Interview with Simone Lahbib of “Bad Girls”


AE: At its best, the show captures a complex set of emotions. You could see it in a scene like that, where it's not just a love scene because Helen is also thinking about turning Nikki in.
SL: Yeah. God, yeah. [Laughs.] I remember reading the scene and going, “She what? She what? F—ing hell, how am I going to do that?” Yet another Helen classic! [Laughs.]

AE: Did you hesitate to take on the role?
Not exactly, though when I first went up for Bad Girls, I wasn't sure it was something I wanted to do because the scenes I read for the audition were mostly of Helen in work mode, and I just couldn't see myself as a prison governor. I'd never played that type of role before, and I nearly didn't go back for the recall. But I did go back, and that's when [producer] Brian Park told me about the Helen and Nikki story line, and that's when I started to see a way into the character, and I got excited. That's when I knew I wanted the job.

AE: The show became a huge hit the first season, but I understand the network didn't want to bring you and your character back for a second season.
SL: Right, yeah, I got a call from my agent saying the show had been recommissioned, but they didn't want me back. I remember I was driving at the time and must have gone quiet for a second, then said, “OK, well, let's start looking for something else.” But I was confused because I'd always had such positive feedback from Shed [the production company]. I found out later it wasn't Shed but the network that was worried I didn't have a strong enough profile to carry the show, so they wanted to replace me.

AE: They ended up bringing you back in a reduced role, which had to hurt. So what made you decide to return?
SL: Well, it turned out Shed was being sincere that they wanted me back. Plus, there were so many letters from people who had really connected with the story line. I felt it was such a groundbreaking thing: a love story that was given so much time and attention and therefore was explored properly in terms of television. I wanted to see that through and give it its proper time. So, when I was given the opportunity, I decided to go back. She was a character I cared about, and I wanted to do right by her. The upside was I had a lot more days off! [Laughs.]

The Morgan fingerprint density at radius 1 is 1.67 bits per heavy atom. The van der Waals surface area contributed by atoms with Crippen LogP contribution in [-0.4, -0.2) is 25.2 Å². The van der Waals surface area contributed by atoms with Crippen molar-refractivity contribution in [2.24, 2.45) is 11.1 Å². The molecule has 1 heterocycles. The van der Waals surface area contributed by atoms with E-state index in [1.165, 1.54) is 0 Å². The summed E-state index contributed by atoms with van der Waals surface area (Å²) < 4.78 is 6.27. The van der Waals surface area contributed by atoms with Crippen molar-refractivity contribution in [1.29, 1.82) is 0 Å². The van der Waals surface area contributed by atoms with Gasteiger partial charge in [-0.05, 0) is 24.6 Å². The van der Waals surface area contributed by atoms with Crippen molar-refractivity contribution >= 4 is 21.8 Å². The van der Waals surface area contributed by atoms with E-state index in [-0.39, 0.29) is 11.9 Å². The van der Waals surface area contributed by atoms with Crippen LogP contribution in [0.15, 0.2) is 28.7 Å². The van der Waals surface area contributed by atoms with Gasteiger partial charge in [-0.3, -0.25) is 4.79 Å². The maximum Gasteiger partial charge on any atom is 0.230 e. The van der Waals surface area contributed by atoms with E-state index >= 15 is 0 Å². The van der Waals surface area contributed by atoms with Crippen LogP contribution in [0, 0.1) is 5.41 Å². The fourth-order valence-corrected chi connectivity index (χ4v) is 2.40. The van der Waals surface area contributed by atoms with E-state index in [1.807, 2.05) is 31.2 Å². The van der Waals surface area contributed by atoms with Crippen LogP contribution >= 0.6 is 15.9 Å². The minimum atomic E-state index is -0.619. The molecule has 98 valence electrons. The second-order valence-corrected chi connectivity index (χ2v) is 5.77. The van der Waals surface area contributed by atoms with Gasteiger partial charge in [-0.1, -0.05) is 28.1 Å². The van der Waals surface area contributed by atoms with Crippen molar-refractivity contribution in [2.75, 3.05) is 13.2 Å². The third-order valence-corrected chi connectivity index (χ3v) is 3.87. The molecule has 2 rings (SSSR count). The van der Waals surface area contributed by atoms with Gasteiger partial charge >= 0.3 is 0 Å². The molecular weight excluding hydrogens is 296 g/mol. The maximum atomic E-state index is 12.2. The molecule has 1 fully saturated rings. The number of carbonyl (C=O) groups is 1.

AE: Before we talked, I assumed you wouldn't want to play Helen again, but it sounds like you might be open to it.
SL: I think a one-off would be interesting, as long as it's not too far down the line; otherwise, I think it's hard to recapture, and I wouldn't want to spoil what we had. If the script felt right, who knows. Never say never.

AE: If there were a one-off, it's sad that it would still be groundbreaking, even seven years later.
I suppose that's true. It's unbelievable, isn't it? Seven years later and there's still so few films or TV shows that portray same-sex relationships in any kind of realistic way. Which, again, is why I'm proud of Bad Girls.

AE: In other interviews, I've sensed you were uncomfortable with your role on Bad Girls, but I don't get that impression from you.
Don't believe everything you read. I loved Bad Girls. It was such a great time in my life, and Helen is possibly the most complex and fully explored character I've ever played. I genuinely feel proud of the show and the character, of the love story and the way it was told. If I'd been uncomfortable, I couldn't have played Helen with any sincerity or commitment, and I'm sure after three years the audience would have picked up on something like that.